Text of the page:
The standard frequency in Europe’s electricity grid is 50 Hz. In North America and parts of Japan, on the other hand, a standard frequency of 60 Hz is used. These frequencies must be kept as stable as possible for various reasons:
- Time measurement: there are still many clocks which go by the frequency in the electricity grid. If the frequency is higher, they go faster. If the frequency is lower, they go more slowly.
- Machines: large electrical machines can suffer damage if the frequency is too low or too high, or if it changes rapidly.
To ensure the frequency always remains at a stable level the balance between production and consumption of electrical power must always be right.
If the consumption of electrical power is lower than production, the frequency is higher; if consumption is higher than production, the frequency is lower. The reason for this is as follows: the electrical generators of an electricity grid rotate more readily and faster when consumption is low. Consequently, they rotate with a higher frequency. Conversely, the electrical generators rotate more laboriously and with a lower frequency when consumption is greater.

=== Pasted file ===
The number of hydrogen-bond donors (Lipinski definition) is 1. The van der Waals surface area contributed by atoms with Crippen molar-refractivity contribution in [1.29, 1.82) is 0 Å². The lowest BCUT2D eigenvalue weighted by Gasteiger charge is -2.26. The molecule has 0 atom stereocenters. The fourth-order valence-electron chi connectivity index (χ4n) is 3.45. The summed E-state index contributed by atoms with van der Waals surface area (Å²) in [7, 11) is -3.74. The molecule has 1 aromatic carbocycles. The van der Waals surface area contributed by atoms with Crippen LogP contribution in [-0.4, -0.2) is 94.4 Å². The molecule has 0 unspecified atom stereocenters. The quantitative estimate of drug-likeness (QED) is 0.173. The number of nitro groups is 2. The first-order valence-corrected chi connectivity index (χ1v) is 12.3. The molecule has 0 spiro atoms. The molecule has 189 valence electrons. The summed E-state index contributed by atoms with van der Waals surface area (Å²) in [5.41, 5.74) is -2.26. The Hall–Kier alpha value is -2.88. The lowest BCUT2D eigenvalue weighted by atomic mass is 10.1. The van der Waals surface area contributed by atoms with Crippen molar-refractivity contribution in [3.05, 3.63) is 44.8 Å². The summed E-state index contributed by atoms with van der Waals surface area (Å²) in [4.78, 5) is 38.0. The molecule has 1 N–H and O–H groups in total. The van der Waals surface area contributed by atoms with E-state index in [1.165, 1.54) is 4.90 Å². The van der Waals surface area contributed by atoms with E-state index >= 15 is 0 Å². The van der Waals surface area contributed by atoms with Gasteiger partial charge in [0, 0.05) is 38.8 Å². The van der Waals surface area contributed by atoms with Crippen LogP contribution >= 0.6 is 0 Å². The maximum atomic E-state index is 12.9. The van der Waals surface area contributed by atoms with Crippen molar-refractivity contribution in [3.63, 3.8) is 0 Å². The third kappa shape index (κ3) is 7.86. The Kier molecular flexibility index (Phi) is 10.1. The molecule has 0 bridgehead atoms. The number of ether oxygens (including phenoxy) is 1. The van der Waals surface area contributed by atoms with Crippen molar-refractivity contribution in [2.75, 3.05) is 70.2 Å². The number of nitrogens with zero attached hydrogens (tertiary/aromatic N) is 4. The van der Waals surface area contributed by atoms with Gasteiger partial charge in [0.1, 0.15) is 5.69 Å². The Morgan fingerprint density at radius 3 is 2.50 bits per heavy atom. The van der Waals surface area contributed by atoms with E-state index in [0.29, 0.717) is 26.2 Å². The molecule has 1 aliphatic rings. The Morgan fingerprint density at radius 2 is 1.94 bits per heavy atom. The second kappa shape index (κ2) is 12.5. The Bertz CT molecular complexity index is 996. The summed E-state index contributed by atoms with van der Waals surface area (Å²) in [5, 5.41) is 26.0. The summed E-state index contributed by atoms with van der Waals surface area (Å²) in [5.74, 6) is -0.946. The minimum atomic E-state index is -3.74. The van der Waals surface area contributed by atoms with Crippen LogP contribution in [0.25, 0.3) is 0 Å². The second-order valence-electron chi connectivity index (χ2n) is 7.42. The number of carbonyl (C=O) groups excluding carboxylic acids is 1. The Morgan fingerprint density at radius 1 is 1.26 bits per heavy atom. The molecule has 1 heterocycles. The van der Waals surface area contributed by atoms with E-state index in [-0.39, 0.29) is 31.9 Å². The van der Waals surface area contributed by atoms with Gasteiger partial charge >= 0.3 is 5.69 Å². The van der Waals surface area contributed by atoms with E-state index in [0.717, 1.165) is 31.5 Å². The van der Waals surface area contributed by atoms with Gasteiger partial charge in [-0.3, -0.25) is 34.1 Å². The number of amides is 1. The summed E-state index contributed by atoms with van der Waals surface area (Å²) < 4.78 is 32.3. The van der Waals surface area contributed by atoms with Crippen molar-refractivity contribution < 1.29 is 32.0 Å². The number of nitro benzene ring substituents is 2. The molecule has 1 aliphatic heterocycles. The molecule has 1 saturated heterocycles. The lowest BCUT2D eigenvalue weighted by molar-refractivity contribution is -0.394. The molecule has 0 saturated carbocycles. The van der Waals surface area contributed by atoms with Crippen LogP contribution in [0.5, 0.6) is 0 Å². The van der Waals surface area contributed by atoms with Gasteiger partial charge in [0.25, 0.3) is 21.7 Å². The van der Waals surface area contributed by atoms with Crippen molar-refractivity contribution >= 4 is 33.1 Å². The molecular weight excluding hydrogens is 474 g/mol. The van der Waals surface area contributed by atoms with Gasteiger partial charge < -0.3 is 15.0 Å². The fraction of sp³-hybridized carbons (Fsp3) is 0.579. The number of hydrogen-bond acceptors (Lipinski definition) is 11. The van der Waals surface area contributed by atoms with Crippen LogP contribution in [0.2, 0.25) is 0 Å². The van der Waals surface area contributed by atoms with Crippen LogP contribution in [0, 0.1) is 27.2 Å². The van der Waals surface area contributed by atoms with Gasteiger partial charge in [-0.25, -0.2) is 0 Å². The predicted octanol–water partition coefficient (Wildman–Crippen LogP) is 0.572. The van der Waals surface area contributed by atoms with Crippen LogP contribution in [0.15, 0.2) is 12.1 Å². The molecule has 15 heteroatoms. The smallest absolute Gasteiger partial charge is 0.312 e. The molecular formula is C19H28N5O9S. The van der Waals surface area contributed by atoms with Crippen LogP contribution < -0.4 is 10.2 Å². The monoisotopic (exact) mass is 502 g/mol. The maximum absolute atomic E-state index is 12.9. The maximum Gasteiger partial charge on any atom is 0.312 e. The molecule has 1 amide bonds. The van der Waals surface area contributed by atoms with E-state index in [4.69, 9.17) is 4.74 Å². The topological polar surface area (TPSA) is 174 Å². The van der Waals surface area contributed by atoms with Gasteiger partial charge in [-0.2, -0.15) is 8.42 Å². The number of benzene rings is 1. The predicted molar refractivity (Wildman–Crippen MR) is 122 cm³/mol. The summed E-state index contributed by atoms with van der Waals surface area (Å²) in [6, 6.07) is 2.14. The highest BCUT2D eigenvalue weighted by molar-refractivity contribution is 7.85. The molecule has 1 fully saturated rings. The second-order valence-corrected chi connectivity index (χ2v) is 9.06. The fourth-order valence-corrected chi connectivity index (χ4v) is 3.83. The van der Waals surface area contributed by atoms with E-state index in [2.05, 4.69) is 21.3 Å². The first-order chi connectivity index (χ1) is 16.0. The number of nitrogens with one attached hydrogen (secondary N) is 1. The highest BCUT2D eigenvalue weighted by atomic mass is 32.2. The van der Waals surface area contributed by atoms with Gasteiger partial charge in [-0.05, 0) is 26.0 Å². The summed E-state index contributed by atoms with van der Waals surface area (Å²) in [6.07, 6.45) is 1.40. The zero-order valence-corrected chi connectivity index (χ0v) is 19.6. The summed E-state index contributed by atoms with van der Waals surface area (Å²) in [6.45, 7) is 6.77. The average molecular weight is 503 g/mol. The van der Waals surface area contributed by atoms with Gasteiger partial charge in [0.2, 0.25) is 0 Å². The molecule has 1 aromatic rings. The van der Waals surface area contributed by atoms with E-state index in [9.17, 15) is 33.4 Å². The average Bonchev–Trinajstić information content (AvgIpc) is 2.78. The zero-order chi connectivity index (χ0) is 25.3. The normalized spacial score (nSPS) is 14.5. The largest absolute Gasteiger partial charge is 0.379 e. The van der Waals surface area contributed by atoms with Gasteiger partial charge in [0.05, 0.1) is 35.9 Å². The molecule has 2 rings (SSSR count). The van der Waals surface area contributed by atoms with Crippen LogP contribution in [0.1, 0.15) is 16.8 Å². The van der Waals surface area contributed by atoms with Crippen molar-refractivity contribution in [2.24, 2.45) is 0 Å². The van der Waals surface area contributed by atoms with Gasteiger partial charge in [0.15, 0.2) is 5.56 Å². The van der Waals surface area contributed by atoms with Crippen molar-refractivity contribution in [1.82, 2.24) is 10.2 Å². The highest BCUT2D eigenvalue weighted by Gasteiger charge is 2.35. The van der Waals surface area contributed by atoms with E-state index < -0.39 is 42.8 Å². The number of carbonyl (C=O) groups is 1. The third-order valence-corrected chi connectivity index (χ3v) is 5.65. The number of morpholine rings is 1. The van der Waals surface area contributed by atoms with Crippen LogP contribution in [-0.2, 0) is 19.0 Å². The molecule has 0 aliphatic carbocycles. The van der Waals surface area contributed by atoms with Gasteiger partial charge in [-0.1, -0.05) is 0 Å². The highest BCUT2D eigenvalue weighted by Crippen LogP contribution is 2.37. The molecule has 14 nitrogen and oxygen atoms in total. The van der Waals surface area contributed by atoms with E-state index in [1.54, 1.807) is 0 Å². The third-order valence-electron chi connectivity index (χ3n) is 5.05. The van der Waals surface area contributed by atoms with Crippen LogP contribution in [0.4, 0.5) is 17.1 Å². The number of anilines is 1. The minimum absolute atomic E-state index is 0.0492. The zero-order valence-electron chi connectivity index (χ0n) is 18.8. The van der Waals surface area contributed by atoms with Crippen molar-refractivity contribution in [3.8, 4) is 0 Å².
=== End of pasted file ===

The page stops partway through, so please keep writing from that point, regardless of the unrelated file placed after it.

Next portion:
Everyday comparison with a bicycle
On a level road it is easy to maintain speed. On reaching a gradient, however, the rider needs to make more effort to achieve the same speed. Going downhill, the rider needs to apply the brakes to keep the same speed.
In the entire European network the electrical generators are set up in such a way that they automatically and immediately respond to a change in grid frequency. Depending on the level of consumption they increase or lower their capacity. This ensures that the frequency remains stable. This automatic adjustment can be compared with the cruise control in a car.
Grid time deviation
The grid time is a time measurement which is based on the standard grid frequency of 50 Hz in Europe. Fifty oscillations in alternating current equate to one second of grid time. Frequency fluctuations lead to deviations in grid time. If the frequency is lower than 50 Hz, the fifty oscillations last slightly longer. If, on the other hand, the frequency is higher than 50 Hz, the fifty oscillations are shorter. Since one second of grid time always constitutes precisely fifty oscillations, the grid seconds therefore last slightly shorter or longer depending on the frequency. The grid time deviation is calculated by comparing with UTC time (coordinated universal time), which is determined using highly precise atomic clocks.
This grid time deviation is constantly balanced out. If the time deviation is more than twenty seconds the frequency is corrected in the grid. In order to balance out the time deviation again the otherwise customary frequency of 50 Hz (Europe) is changed as follows:
- 49.990 Hz, if the grid time is running ahead of UTC time
- 50.010 Hz, if the grid time is lagging behind UTC time